Table 3

Cox hazard models used in combination with hsa-miR-21, hsa-miR-494 and hsa-miR-183 in CSII patients

Covariate

Category

HR (95% CI)

p value

Histology

Ductal

1

0.1105

 

Lobular

3.374 (0.7577-15.02)

 

miRNA regulation

Down

1

0.0134

 

Up

5.8382 (1.44192-23.64)

 

T-TNM

Other

1

0.41401

 

T2

1.7449 (0.4589-6.635)

 

miRNA regulation

Down

1

0.00604

 

Up

7.584 (1.7856-32.207)

 

N-TNM

N0

1

0.30875

 

N1

2.009 (0.5244-7.695)

 

miRNA regulation

Down

1

0.00733

 

Up

6.6417 (1.664-26.503)

 

Molecular subtype

Other

1

0.08739

 

Her2

3.766 (0.8233-17.23)

 

miRNA regulation

Down

1

0.00528

 

Up

8.332 (1.8785-36.95)

 
The main characteristics that provided some degree of risk included lobular histology, T2, N1 and the Her2 molecular subtype. However, none of these factors were significant in CSII patients and miRNA expression was a more effective independent prognostic factor in all cases.Finally, our results showed that PTEN protein could not be detected in almost all cases of breast cancer samples when the three miRNAs were induced by TMA methodology (Figure 4).
Figure 4

Heat maps of PTEN hybridizations by tissue microarrays (TMA) for CSI, CSII and CSIII patients. Each row represents the staining level for the proteins in non-metastatic (NM) or metastatic (M) patients. Each column shows PTEN hybridizations performed in duplicates, analyzed by two different pathologists (showing four results). The color key scale represented by bright red (level 2) indicates score 3, weak red (level 1) for score 2, black (level 0) for score 1 and green (level -2) for no staining (score = 0). Missing data is represented in white.

Discussion

Despite recent findings regarding the role of microRNAs in metastasis, the molecular mechanisms of breast cancer progression remain incompletely understood. For example, the prognostic significance of tumor grade in this type of cancer remains unknown, as well as the molecular mechanisms for why small tumors from CSI (as well as those from CSII and CSIII) can lead to metastasis, which presented 10-years of follow-up. The CSI metastatic samples are extremely rare to obtain, and, in the present study it was possible to obtain four cases in hundreds of patients analyzed. Although there were difficulties associated with obtaining sufficient numbers of CSI metastatic samples, the similarities between tumors of different clinical stages were considered. We performed a retrospective study and identified new biomarkers of breast cancer metastasis that are both shared and specific to clinical stages I-III using FFPE samples. Despite low quality of FFPE samples, several studies have showed the stability of miRNAs [7, 8], because may be less affected than mRNA by formalin fixation and paraffin embedding perhaps due to their smaller size and lack of poly A tails [35]. In the present study, an additional quality control was performed, showing high correlation of frozen samples and FFPE samples used (Additional file 1: Figure S2).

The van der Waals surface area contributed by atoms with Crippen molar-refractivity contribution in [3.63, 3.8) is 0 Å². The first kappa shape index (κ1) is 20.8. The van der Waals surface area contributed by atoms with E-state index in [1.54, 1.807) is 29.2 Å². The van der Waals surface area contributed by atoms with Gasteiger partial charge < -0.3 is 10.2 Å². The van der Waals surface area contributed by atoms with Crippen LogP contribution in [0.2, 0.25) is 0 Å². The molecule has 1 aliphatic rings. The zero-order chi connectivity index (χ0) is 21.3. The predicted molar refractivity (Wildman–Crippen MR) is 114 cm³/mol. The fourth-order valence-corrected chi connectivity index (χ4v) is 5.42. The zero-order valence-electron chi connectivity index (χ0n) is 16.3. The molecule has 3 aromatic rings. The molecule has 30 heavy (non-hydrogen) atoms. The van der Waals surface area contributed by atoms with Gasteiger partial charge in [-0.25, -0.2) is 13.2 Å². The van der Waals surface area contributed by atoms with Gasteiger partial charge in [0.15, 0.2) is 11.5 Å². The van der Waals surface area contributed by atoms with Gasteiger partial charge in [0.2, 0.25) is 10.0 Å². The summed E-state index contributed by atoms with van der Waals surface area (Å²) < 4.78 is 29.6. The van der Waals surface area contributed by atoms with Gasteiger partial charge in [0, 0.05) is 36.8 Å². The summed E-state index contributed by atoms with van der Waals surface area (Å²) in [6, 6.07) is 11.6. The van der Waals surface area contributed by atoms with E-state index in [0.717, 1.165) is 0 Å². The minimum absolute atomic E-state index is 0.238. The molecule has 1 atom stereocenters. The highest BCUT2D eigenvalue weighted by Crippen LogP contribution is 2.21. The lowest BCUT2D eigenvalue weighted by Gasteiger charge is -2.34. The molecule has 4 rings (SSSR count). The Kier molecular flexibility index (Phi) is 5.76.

The first application of microarray-based gene expression profiling analysis to the study of breast cancer consisted of disease assessment at the molecular level. In addition, class-prediction studies aim to identify miRNA predictors that could be applicable to all patients with breast cancer, with the goal of separating patients according to prognosis and selecting candidate genes for metastasis during follow up [36].

The Mamaprint, Oncotype DX and Breast Cancer Index selected patients who were ER positive, and the Veridez 76-gene study evaluated patients without lymph node metastases [37]. The present case cohort study evaluated patients with invasive breast cancer based on metastasis development and selected microRNAs related to metastasis development independent of lymph node or hormonal status.

The Oncotype DX study initially evaluated a retrospective cohort, and the genes of interest were selected using a univariate Cox analysis with a median of 15.1 years of follow up [38]. The Mamaprint study evaluated the odds of developing distant metastases after a 5-year follow-up period [39]. We performed a case cohort study with a control group that had a median follow-up duration of 10 years, which decreased the bias related to patient class migration.

The main prognostic factors related to breast cancer are summarized according to the TNM classification; therefore, at diagnosis, the tumor size, lymph node status and distant metastases represent the main prognostic factors. Another independent prognostic factor is the gene signature; however, this is not easy to evaluate in clinical practice. Although a semi-quantitative assessment of ER, PR, HER2 and Ki67 status-using immunohistochemistry is frequently used in clinical practice, this method does not provide the true gene signature [39].